DSLR film scanning lightsources: 3rd gen iPad VS Amazon tracing tablet

DSLR scanning can require a lot of specialized equipment. For many photographers out there, it may mean spending a lot of money on items for this one specific purpose. And when you’re building up a kit, you’ll likely be looking to save money everywhere you can. 

Amazon has a plethora of cheap LED tracing tables made under a variety of different brands. The majority of these tracing tables are actually made by the same manufacturer, but just have a different logo on the edge of them. I personally bought a Gaomon LED tracing table, which has served me well so far, but I’ve never been able to tell if some of the off characteristics in some of my film scans comes from the LED tracing table, or the negative itself. 

During a conversation with Nate, the creator of Negative Lab Pro, he mentioned that one of the biggest pitfalls that reduces image quality is when users scan with a cheap tracing table from Amazon. The Negative Lab Pro forums are filled with posts by users wondering what went wrong with their scans, and usually it comes down to the light source, the lens, or shooting without any extraneous light.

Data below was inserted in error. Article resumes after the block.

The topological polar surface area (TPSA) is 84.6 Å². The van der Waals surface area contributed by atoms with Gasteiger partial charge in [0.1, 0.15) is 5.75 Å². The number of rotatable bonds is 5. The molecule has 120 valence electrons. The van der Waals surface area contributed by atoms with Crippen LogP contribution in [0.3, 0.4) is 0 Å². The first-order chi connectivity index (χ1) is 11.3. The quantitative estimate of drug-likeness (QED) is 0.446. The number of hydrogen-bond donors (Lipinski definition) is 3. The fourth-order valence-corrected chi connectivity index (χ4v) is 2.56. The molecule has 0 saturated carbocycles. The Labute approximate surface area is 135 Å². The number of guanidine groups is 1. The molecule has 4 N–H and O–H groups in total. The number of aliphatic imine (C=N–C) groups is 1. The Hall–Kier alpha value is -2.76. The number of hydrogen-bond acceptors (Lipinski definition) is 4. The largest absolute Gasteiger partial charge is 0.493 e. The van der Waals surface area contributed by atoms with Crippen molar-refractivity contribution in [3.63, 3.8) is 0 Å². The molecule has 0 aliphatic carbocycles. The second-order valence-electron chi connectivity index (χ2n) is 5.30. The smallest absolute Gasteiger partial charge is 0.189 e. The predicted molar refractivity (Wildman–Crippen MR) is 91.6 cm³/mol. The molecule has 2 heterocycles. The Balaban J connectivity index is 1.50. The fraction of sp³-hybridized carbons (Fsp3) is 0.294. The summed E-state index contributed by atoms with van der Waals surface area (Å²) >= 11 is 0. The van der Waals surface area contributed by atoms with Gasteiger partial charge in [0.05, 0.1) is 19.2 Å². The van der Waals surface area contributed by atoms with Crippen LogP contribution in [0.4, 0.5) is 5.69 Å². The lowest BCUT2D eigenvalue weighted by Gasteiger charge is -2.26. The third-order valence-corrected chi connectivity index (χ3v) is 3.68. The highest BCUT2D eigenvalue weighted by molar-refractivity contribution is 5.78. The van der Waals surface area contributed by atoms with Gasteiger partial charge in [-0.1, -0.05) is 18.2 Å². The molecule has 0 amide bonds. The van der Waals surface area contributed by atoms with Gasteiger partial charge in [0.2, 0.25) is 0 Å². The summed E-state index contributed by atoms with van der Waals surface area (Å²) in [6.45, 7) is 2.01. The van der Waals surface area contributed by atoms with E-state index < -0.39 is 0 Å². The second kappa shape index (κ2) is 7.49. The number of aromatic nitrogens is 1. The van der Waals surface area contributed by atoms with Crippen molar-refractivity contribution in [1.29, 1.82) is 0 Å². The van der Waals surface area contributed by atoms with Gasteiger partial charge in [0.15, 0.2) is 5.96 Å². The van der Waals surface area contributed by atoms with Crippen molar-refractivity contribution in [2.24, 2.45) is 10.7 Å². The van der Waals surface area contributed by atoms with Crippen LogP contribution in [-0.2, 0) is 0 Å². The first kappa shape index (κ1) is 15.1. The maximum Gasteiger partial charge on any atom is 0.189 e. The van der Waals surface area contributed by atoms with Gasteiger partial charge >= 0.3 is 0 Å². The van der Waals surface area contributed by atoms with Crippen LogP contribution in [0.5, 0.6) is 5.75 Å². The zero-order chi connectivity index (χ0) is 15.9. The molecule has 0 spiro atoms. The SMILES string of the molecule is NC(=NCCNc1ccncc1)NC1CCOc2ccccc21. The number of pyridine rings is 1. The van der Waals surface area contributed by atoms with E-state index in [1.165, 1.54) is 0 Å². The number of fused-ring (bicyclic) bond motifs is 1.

So in this article, I’m going to try scanning a single negative on the Gaomon LED tracing table, and an old iPad from 2013 to see which gives the best results. 

The image that I’m using for this test. I’ve been working to make this image perfect ever since I first scanned it with an Epson V600 over a year ago.

My scanning setup for this test

The setup is the most important part of the scan. Having a bad input will create a bad output, no matter how hard you try. If you’re building a rig for film scanning, I don’t believe this is the perfect setup, but it can be a quick guide for anyone looking to get started. There will be cheaper ways to build a robust scanning rig if you don’t already have these parts lying around. The test is on the next section, so you can skip this little bit of context if you just want to jump right into the action by clicking here.